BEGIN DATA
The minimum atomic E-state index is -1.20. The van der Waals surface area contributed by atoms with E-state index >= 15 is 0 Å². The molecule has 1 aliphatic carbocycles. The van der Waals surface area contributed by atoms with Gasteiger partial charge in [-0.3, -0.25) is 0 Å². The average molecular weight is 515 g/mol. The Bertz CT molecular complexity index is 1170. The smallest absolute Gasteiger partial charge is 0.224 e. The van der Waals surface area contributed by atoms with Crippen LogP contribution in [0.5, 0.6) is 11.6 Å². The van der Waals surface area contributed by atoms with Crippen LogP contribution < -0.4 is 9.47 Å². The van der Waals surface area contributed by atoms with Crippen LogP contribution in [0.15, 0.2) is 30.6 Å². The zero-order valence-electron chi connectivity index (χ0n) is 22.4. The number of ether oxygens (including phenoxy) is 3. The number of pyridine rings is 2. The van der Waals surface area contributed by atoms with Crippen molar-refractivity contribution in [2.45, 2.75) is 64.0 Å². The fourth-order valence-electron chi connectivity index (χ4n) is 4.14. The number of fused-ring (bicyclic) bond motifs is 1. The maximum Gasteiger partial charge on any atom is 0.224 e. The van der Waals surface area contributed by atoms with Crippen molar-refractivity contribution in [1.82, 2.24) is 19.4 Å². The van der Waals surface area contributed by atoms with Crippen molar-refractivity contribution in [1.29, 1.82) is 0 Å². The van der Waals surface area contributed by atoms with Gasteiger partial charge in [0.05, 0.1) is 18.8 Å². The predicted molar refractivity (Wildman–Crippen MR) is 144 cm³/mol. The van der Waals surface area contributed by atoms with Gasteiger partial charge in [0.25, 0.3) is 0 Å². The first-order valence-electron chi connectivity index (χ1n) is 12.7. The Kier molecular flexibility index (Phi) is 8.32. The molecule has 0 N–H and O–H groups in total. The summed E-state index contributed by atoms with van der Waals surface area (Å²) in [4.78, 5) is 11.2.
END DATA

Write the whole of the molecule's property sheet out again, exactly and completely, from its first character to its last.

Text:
The minimum atomic E-state index is -1.20. The van der Waals surface area contributed by atoms with E-state index >= 15 is 0 Å². The molecule has 1 aliphatic carbocycles. The van der Waals surface area contributed by atoms with Gasteiger partial charge in [-0.3, -0.25) is 0 Å². The average molecular weight is 515 g/mol. The Bertz CT molecular complexity index is 1170. The smallest absolute Gasteiger partial charge is 0.224 e. The van der Waals surface area contributed by atoms with Crippen LogP contribution in [0.5, 0.6) is 11.6 Å². The van der Waals surface area contributed by atoms with Crippen LogP contribution < -0.4 is 9.47 Å². The van der Waals surface area contributed by atoms with Crippen LogP contribution in [0.15, 0.2) is 30.6 Å². The zero-order valence-electron chi connectivity index (χ0n) is 22.4. The number of ether oxygens (including phenoxy) is 3. The number of pyridine rings is 2. The van der Waals surface area contributed by atoms with Crippen molar-refractivity contribution in [2.45, 2.75) is 64.0 Å². The fourth-order valence-electron chi connectivity index (χ4n) is 4.14. The number of fused-ring (bicyclic) bond motifs is 1. The maximum Gasteiger partial charge on any atom is 0.224 e. The van der Waals surface area contributed by atoms with Crippen molar-refractivity contribution in [1.82, 2.24) is 19.4 Å². The van der Waals surface area contributed by atoms with Crippen molar-refractivity contribution in [1.29, 1.82) is 0 Å². The van der Waals surface area contributed by atoms with Gasteiger partial charge in [0.05, 0.1) is 18.8 Å². The predicted molar refractivity (Wildman–Crippen MR) is 144 cm³/mol. The van der Waals surface area contributed by atoms with Gasteiger partial charge in [0.25, 0.3) is 0 Å². The first-order valence-electron chi connectivity index (χ1n) is 12.7. The Kier molecular flexibility index (Phi) is 8.32. The molecule has 0 N–H and O–H groups in total. The summed E-state index contributed by atoms with van der Waals surface area (Å²) in [4.78, 5) is 11.2.